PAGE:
You continue to the town of Pisco, sharing the name of the national beverage, Pisco Sour. The town sits on the edges of a popular beach resort and the Paracas Reserve. The region hosted the Paracas culture between 700 BC and 400 AD, the most prominent Peruvian civilization existing before the Inca Empire. The town also harbored the 19th-century revolutionary spirit reacting against Spanish rule. Your guide leads you on a tour of a winery known for growing the grapes used to produce pisco, a type of brandy spirit. The leaves are waxy, and the grapes are plump beneath the warm desert sun. In the tasting room, your guide pours a sample of the pisco made from the fermented mash, where you find hints of lemon and honeysuckle mixing with the tangy flavor.
Lima – Visit Paracas National Reserve and Relish in a Ceviche Cooking Class
The returning light washes over the sea of green, cast by the vineyards spreading across the estate. At breakfast, you enjoy the aroma of fresh coffee sourced from beans cultivated in the tropical depths of Peru. The mellow acidity offers a strong aroma of sweet caramel with a nutty sub-layer. After the meal, you step onto a boat with your guide ready to traverse the Pacific waters to view the spectacular wildlife around Paracas National Reserve.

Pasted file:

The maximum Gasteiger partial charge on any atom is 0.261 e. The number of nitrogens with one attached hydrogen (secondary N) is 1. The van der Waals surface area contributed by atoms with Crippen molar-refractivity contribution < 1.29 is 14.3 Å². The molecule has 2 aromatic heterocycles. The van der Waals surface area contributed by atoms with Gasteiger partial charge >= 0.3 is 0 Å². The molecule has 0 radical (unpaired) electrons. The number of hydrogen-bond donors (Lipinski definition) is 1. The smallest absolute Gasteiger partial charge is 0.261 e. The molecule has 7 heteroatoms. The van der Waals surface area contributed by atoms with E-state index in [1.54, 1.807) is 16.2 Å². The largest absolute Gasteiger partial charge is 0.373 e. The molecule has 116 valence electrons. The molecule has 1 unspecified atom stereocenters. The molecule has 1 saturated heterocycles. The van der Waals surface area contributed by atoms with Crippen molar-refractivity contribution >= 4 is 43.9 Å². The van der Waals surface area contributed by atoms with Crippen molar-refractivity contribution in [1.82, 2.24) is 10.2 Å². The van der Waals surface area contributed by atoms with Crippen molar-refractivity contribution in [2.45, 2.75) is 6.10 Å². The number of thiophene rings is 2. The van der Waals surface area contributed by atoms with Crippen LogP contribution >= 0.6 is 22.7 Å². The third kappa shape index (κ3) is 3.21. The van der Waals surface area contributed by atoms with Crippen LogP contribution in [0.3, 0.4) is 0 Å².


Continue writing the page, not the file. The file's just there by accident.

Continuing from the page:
Water mists from the hull of the boat casting droplets onto your cheeks, and the sunlight glints against the turquoise sea leading to the cobalt hues of the deep water. The park encompasses nearly 1,300 square miles, over 450 of which consists of land, while the remainder is made up of protected waters. The slate gray wings of Inca terns are nearly camouflaged by the rocks on which they are perched, but the stunning yellow patch beneath their eyes and orange beak betrays their location. Sea lions bask in the sunlight and laze on the rocks as you glide peacefully along the water.
The water splashes against the beaches that are set beneath the sheer cliffs. The boat leads you to a colony of Humboldt penguins which prefer the cold water in the currents flowing across the Pacific. The penguins are shy as your boat approaches so your skipper keeps a nice distance so you can watch the penguins interact with one another without fear. They dive into the water in search of fish, using their wings to fly through the current. You return to shore in Paracas where you will learn the best techniques to craft the perfect ceviche, allowing the citrus to cook the fish while keeping the flavors bright and fresh.
Sacred Valley – Fly to Cusco to Explore the Sacred Valley’s Culinary Culture